I would first listen to what they feel like they have difficulty with the most and why. Then I would acknowledge those difficulties and tell them that not understanding something is ok, it's a part of being human. Then I would ask them what they like about their hobbies/other subjects, and see if I can find a skill or concept that is transferable.

How do you help students who are struggling with reading comprehension?

First I would determine whether the student struggles to understand the words, the sounds, or the concepts. If the problem is phonetic, I would address that problem by having them read one sentence out loud, or to their pet, or a print out of a character/person they like from a book/game/sports team if they don't feel comfortable reading to me or their parents yet. By saying something out loud you engage different parts of the brain than by reading it quietly. If they are not comfortable with public speaking, then I would encourage them to read the sentence to themselves in their head. If the problem is conceptual, I would define concepts in each individual sentence of a passage that they struggle with, hopefully building to a comprehensive understanding of the passage.

What strategies have you found to be most successful when you start to work with a student?

I think it's most important to build a personal, productive, and positive relationship with the student and work environment first. It is important to treat each other as individuals and partners in learning. Creating that space and relationship is important for any progress to be made. Then I would address what they like about learning in school or in their hobbies, and try to relate those skills/interests to the subject in question.

How would you help a student get excited/engaged with a subject that they are struggling in?

By first talking about the cool things that can be done with that subject. Then relate the subject areas, interests, and skills that they enjoy in their other academic subjects or hobbies and relate them to the subject in question.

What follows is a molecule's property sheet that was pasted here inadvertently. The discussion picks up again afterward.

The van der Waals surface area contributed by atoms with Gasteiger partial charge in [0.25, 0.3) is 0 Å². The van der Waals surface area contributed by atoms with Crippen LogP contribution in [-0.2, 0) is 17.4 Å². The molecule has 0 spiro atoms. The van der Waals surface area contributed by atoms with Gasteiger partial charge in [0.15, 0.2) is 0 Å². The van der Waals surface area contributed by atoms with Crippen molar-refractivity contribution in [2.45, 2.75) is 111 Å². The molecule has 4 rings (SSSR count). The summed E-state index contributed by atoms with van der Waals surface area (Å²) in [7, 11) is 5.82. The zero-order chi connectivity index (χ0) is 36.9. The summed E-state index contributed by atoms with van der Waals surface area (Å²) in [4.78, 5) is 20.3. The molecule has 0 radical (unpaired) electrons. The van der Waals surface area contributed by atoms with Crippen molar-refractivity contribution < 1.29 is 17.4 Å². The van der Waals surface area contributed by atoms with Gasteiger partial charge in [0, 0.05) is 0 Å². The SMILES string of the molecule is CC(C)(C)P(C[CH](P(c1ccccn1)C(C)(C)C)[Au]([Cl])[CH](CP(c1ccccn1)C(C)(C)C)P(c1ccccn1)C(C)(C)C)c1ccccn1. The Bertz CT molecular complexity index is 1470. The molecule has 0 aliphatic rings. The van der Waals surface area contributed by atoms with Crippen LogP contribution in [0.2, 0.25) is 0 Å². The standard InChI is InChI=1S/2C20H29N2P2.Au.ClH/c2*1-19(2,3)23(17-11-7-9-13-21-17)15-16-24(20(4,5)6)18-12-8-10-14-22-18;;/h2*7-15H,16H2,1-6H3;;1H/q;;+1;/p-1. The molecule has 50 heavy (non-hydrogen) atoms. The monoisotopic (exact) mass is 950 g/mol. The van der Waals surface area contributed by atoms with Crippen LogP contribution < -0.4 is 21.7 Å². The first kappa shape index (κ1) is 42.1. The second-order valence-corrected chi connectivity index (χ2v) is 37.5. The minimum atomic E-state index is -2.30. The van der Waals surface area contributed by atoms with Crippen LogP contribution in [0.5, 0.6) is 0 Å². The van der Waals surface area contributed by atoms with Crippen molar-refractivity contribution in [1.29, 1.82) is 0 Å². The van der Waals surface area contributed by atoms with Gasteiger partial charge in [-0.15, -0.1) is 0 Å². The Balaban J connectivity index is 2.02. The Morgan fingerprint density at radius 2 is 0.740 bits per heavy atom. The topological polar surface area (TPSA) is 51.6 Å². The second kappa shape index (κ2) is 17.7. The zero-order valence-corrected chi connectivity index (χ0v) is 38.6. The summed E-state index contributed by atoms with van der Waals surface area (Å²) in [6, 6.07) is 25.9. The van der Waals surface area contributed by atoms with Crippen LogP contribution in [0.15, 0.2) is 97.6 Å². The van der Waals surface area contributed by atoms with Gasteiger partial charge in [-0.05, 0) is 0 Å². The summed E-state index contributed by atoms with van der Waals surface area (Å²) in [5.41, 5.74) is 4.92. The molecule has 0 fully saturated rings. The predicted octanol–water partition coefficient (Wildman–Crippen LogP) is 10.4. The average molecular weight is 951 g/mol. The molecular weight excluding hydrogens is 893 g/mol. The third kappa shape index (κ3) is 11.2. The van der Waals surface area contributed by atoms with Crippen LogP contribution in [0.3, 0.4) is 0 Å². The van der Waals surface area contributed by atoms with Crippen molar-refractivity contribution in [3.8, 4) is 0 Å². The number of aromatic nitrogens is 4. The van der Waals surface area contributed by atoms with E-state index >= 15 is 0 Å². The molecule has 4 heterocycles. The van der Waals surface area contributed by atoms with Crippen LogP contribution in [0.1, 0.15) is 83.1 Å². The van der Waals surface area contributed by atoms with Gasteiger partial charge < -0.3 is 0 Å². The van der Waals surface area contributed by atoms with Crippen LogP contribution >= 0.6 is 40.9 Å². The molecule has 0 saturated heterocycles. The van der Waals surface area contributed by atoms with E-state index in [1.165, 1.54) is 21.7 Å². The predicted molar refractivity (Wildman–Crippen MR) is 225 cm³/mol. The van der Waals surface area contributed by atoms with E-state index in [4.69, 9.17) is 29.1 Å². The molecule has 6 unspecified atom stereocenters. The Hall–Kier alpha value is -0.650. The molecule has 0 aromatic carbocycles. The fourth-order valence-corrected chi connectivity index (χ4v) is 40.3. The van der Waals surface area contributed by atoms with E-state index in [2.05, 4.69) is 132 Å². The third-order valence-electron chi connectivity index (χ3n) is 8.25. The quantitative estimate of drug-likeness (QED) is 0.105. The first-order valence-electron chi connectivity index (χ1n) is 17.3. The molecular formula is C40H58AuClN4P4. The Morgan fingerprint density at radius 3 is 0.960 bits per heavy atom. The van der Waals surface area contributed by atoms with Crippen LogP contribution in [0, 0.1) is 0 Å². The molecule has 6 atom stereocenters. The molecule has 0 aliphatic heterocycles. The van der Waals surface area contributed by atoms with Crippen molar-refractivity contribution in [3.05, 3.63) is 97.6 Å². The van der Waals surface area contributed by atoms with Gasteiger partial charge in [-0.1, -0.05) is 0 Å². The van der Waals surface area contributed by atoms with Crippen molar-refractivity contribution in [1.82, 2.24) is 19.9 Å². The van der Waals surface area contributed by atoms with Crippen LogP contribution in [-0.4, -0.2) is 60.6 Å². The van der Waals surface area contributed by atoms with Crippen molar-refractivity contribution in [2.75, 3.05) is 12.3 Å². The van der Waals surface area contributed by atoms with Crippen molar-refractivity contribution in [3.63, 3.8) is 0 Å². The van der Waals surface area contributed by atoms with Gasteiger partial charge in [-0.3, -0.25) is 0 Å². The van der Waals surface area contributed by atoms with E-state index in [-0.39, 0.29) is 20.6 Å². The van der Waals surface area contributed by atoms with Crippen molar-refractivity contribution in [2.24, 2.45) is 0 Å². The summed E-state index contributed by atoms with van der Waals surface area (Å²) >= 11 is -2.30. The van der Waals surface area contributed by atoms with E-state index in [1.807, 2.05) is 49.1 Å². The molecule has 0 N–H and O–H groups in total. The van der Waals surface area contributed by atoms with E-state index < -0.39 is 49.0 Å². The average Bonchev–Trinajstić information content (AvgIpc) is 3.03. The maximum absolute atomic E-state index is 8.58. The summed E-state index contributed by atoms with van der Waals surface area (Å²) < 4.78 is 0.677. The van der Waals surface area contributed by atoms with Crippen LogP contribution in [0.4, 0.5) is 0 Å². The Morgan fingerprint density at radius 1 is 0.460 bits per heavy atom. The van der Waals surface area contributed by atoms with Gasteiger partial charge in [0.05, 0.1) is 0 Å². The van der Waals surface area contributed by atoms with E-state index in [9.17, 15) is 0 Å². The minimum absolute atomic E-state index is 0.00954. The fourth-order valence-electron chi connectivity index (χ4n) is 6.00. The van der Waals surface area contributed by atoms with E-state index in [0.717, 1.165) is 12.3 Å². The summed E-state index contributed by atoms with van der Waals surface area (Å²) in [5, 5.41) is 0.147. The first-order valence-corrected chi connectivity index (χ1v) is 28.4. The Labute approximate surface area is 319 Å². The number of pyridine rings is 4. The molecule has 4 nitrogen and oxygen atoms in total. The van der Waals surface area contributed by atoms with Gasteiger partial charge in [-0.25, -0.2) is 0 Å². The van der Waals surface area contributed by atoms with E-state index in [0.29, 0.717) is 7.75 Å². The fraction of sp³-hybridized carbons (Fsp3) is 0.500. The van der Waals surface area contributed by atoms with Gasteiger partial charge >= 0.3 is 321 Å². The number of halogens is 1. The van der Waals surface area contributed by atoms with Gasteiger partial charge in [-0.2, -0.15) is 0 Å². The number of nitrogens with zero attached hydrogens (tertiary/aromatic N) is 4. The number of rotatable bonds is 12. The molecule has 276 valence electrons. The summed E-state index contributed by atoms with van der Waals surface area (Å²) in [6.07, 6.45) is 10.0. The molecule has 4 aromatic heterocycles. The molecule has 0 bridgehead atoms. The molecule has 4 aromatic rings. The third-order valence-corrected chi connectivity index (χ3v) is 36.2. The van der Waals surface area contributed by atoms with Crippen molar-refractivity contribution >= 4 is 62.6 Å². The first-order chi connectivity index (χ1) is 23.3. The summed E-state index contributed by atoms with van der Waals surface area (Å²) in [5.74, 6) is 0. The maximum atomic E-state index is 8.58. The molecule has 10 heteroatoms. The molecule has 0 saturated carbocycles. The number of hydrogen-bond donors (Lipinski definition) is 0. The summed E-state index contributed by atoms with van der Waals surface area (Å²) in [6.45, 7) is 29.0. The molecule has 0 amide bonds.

What techniques would you use to be sure that a student understands the material?

I would work with them on a 2-3 questions, and then have them answer 1-2 questions on their own with me there encouraging them without answering the question for them.

How do you build a student's confidence in a subject?

In order to climb a mountain you need to take the first step. That first step can be understanding the concepts, or being able to answer a question with me, and finally being able to answer a question on their own. Then I would reflect with the student on their accomplishment and progress.

How do you evaluate a student's needs?

First, I would first ascertain whether the problem area is conceptual or skills based. Next, I would determine how they learn best (visual, aural, verbal). Then, I would try to relate those concepts or skills to both the real world and their hobbies, or other academic subjects. Finally I'd return to the subject area in question and begin to make progress, calming and addressing anxieties/insecurities as we go.

How do you adapt your tutoring to the student's needs?

By determining the individual student's learning preferences, interests (academic and personal), and abilities at a baseline level. Then I would work with the student to make an individual plan for progress and milestones.

What types of materials do you typically use during a tutoring session?

I would use printouts online, utilize recording software as needed, their own textbooks, videos of what can be done with this subject or with those skills (real world applications).